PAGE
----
New housing construction stumbled unexpectedly last month, with total housing starts posting a 10.6% decline for a seasonally adjusted level of 529,000 units. Total permits also slipped, falling 4% to a 552,000-unit pace, according to data released Wednesday by the U.S. Census Bureau.
Industry watchers attributed the decline to the previously uncertain future of the housing tax credit, which would have expired Nov. 30, had Congress not acted earlier this month to extend and expand the credit.
“We believe housing starts’ strong decline to be only temporary, and should resume modest growth and stabilization over the next several months, as the tax credit extension should support market demand and perhaps offset some of the seasonal slowness in the winter months,” said Michael Rehaut, an analyst with J.P. Morgan in New York.
Similar forces were at work in September, when single-family starts rose 3.9% compared to the previous month as builders sought to meet demand before the credit expired, but held back on permits, which dropped 3% in September, until the credit’s future was determined.
In October, in contrast, single-family starts dropped 6.8% to a 476,000-unit pace while single-family permits remained flat at 451,000, which is just 0.2% below the previous month’s activity.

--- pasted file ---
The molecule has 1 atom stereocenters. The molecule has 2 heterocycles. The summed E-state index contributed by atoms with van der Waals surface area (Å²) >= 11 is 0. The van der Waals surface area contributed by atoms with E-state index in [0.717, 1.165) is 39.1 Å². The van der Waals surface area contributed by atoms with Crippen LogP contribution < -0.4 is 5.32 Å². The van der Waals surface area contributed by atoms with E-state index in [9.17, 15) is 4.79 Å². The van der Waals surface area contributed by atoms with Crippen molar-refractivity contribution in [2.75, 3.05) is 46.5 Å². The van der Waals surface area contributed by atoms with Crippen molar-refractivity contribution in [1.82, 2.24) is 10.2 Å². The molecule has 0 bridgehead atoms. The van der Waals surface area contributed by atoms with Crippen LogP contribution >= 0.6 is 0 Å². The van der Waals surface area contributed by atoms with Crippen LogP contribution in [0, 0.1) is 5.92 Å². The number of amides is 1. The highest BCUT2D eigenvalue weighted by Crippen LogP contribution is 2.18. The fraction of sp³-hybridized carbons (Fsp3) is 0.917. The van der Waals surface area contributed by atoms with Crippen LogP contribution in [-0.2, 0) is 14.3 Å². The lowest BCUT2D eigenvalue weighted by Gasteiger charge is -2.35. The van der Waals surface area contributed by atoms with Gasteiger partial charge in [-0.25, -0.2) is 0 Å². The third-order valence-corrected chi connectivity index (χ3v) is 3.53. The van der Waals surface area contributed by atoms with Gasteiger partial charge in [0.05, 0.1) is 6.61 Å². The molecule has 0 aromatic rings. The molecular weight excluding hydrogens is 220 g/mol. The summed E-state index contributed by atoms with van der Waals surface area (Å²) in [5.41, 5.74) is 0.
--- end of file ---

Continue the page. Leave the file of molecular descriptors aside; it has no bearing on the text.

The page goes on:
“We note that in spite of the shortfall seen in the total starts and permits data, single-family permits were basically flat, suggesting that builders were sitting on the sidelines to begin construction, but pulled permits at a similar annual clip to September while waiting for a decision on the tax credit program,” noted Carl E. Reichardt Jr., a managing director and senior equity research analyst with Wells Fargo Securities in San Francisco. “We believe November's data may show a more significant positive move in the [seasonally adjusted annual rate] now that the tax credit uncertainty has been resolved, but we caution that winter weather conditions can weigh on construction activity, potentially creating volatility in the data over the next few months as well.”
Year-over-year, total starts were down 30.7% in October, with single-family starts off 10.9%. In terms of permits, total October permits recorded a 24.3% annual decline; single-family permits dropped just 4% year-over-year.
Alison Rice is senior editor, online, at BUILDER magazine.
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